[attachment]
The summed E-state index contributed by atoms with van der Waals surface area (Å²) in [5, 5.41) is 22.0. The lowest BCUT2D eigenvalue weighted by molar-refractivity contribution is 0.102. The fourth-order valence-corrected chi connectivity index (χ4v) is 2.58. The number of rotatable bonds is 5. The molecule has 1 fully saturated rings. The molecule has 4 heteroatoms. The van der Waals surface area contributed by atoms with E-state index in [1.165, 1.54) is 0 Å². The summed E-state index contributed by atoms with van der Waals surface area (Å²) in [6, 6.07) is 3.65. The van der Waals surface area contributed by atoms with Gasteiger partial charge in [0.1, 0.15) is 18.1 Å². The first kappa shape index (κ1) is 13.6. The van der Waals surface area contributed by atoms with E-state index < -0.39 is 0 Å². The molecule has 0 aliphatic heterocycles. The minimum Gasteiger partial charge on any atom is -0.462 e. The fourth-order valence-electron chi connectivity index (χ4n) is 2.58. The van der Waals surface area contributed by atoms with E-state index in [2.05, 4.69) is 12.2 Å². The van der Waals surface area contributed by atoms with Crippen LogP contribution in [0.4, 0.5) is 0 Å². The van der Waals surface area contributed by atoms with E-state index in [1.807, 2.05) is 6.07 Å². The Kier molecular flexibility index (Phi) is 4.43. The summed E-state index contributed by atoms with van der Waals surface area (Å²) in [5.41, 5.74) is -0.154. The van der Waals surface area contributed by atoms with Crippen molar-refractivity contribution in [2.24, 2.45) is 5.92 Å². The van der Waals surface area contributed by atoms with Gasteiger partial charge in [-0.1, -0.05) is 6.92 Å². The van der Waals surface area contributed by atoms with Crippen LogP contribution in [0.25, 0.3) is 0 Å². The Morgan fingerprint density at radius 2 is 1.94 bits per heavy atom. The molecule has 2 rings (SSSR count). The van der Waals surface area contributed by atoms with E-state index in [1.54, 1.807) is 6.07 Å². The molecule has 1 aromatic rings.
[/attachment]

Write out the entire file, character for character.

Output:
The summed E-state index contributed by atoms with van der Waals surface area (Å²) in [5, 5.41) is 22.0. The lowest BCUT2D eigenvalue weighted by molar-refractivity contribution is 0.102. The fourth-order valence-corrected chi connectivity index (χ4v) is 2.58. The number of rotatable bonds is 5. The molecule has 1 fully saturated rings. The molecule has 4 heteroatoms. The van der Waals surface area contributed by atoms with E-state index in [1.165, 1.54) is 0 Å². The summed E-state index contributed by atoms with van der Waals surface area (Å²) in [6, 6.07) is 3.65. The van der Waals surface area contributed by atoms with Gasteiger partial charge in [0.1, 0.15) is 18.1 Å². The first kappa shape index (κ1) is 13.6. The van der Waals surface area contributed by atoms with E-state index < -0.39 is 0 Å². The molecule has 0 aliphatic heterocycles. The minimum Gasteiger partial charge on any atom is -0.462 e. The fourth-order valence-electron chi connectivity index (χ4n) is 2.58. The van der Waals surface area contributed by atoms with E-state index in [2.05, 4.69) is 12.2 Å². The van der Waals surface area contributed by atoms with Crippen LogP contribution in [0.4, 0.5) is 0 Å². The van der Waals surface area contributed by atoms with E-state index in [1.807, 2.05) is 6.07 Å². The Kier molecular flexibility index (Phi) is 4.43. The summed E-state index contributed by atoms with van der Waals surface area (Å²) in [5.41, 5.74) is -0.154. The van der Waals surface area contributed by atoms with Crippen molar-refractivity contribution in [2.24, 2.45) is 5.92 Å². The van der Waals surface area contributed by atoms with Gasteiger partial charge in [-0.1, -0.05) is 6.92 Å². The van der Waals surface area contributed by atoms with Crippen LogP contribution in [0.25, 0.3) is 0 Å². The Morgan fingerprint density at radius 2 is 1.94 bits per heavy atom. The molecule has 2 rings (SSSR count). The van der Waals surface area contributed by atoms with E-state index in [1.54, 1.807) is 6.07 Å². The molecule has 1 aromatic rings.